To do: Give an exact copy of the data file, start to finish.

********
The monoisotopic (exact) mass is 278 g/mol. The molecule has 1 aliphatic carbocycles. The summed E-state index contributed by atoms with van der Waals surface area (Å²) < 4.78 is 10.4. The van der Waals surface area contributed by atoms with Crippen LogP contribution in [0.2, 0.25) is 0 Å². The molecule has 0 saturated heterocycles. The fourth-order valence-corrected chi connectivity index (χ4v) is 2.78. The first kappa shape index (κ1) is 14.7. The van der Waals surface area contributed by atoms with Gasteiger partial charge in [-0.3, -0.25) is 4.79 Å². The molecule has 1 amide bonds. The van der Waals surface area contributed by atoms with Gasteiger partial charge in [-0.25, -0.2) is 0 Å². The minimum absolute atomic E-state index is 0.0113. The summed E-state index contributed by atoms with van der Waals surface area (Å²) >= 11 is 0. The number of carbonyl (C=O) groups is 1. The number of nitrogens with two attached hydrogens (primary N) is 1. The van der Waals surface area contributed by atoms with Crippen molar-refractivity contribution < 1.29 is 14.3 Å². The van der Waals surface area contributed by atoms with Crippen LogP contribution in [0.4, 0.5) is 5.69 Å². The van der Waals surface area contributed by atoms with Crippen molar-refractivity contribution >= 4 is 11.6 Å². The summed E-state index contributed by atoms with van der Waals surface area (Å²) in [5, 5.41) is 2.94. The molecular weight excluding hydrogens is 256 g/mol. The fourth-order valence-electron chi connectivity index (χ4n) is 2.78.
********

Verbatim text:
The monoisotopic (exact) mass is 278 g/mol. The molecule has 1 aliphatic carbocycles. The summed E-state index contributed by atoms with van der Waals surface area (Å²) < 4.78 is 10.4. The van der Waals surface area contributed by atoms with Crippen LogP contribution in [0.2, 0.25) is 0 Å². The molecule has 0 saturated heterocycles. The fourth-order valence-corrected chi connectivity index (χ4v) is 2.78. The first kappa shape index (κ1) is 14.7. The van der Waals surface area contributed by atoms with Gasteiger partial charge in [-0.3, -0.25) is 4.79 Å². The molecule has 1 amide bonds. The van der Waals surface area contributed by atoms with Gasteiger partial charge in [-0.25, -0.2) is 0 Å². The minimum absolute atomic E-state index is 0.0113. The summed E-state index contributed by atoms with van der Waals surface area (Å²) >= 11 is 0. The number of carbonyl (C=O) groups is 1. The number of nitrogens with two attached hydrogens (primary N) is 1. The van der Waals surface area contributed by atoms with Crippen molar-refractivity contribution < 1.29 is 14.3 Å². The van der Waals surface area contributed by atoms with Crippen LogP contribution in [0.4, 0.5) is 5.69 Å². The van der Waals surface area contributed by atoms with Crippen molar-refractivity contribution >= 4 is 11.6 Å². The summed E-state index contributed by atoms with van der Waals surface area (Å²) in [5, 5.41) is 2.94. The molecular weight excluding hydrogens is 256 g/mol. The fourth-order valence-electron chi connectivity index (χ4n) is 2.78.